This interdisciplinary course relates biological, chemical, and physical principles to how organisms interact with their environments. Environmental issues and policies will also be discussed. Two one-hour lectures and one two-hour laboratory period per week. No prerequisites. A requirement for the minor in Environmental Science. Fulfills the general education requirement for natural science with a lab.
BIO 1705. Biological Concepts (I, II, III; 4)
An introduction to the basic concepts used in the study of biology. Topics to be covered include metrics and measurement, scientific instrumentation, microscopy, the cell and cellular metabolism and genetics (Mendelian and population). Class will meet for three hours of lecture per week and two hours of lab. Co-requisite: MTH 1750.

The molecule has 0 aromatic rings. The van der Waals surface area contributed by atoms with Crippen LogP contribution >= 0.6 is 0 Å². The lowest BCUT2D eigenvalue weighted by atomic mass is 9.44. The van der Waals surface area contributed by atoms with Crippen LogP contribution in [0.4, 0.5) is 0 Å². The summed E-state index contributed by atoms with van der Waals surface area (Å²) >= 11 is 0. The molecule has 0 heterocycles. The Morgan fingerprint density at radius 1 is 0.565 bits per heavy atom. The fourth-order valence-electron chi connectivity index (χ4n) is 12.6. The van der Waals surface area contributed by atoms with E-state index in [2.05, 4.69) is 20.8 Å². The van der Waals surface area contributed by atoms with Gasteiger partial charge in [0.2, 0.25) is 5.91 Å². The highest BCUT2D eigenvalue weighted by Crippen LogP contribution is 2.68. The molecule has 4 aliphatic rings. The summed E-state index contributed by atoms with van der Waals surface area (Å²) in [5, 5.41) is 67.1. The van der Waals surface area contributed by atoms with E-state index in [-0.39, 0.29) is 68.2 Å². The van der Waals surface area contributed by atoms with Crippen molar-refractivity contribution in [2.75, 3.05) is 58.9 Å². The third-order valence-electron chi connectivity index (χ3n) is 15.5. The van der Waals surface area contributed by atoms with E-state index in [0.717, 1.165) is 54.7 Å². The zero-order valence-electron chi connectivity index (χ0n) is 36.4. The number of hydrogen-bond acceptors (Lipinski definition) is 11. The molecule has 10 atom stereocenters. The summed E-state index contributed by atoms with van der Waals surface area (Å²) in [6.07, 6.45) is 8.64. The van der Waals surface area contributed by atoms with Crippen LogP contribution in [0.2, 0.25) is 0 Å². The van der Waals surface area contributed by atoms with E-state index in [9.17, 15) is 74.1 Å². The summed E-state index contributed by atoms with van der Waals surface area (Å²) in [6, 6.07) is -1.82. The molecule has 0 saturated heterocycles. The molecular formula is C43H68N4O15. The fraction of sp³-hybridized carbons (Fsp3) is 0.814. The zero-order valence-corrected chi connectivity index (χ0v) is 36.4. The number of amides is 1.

BIO 1801. Fundamentals of Biology I (I, II; 4)
A study of the fundamental concepts of biology designed to acquaint majors with the scientific method and to develop critical thinking and problem solving skills through hands-on exploration. Emphasis is placed on the gathering and analysis of data and the writing of formal lab reports. Topics covered include biological implications of chemical processes such as pH and molecular interactions, the structure and function of biomolecules (DNA, RNA and proteins), cell structure, evolution, cell division, Mendelian and introductory population genetics, ecology, energy utilization through metabolism and photosynthesis. Three lectures and one three-hour laboratory period per week. This course is required for Biology Education (Adolescent to Young Adult) and Environmental Engineering majors. Prerequisites: BIO 1705, ENG 1100 or ENG 1101, MTH 1750 or permission of the instructor.
BIO 1802. Fundamentals of Biology II (I, II; 4)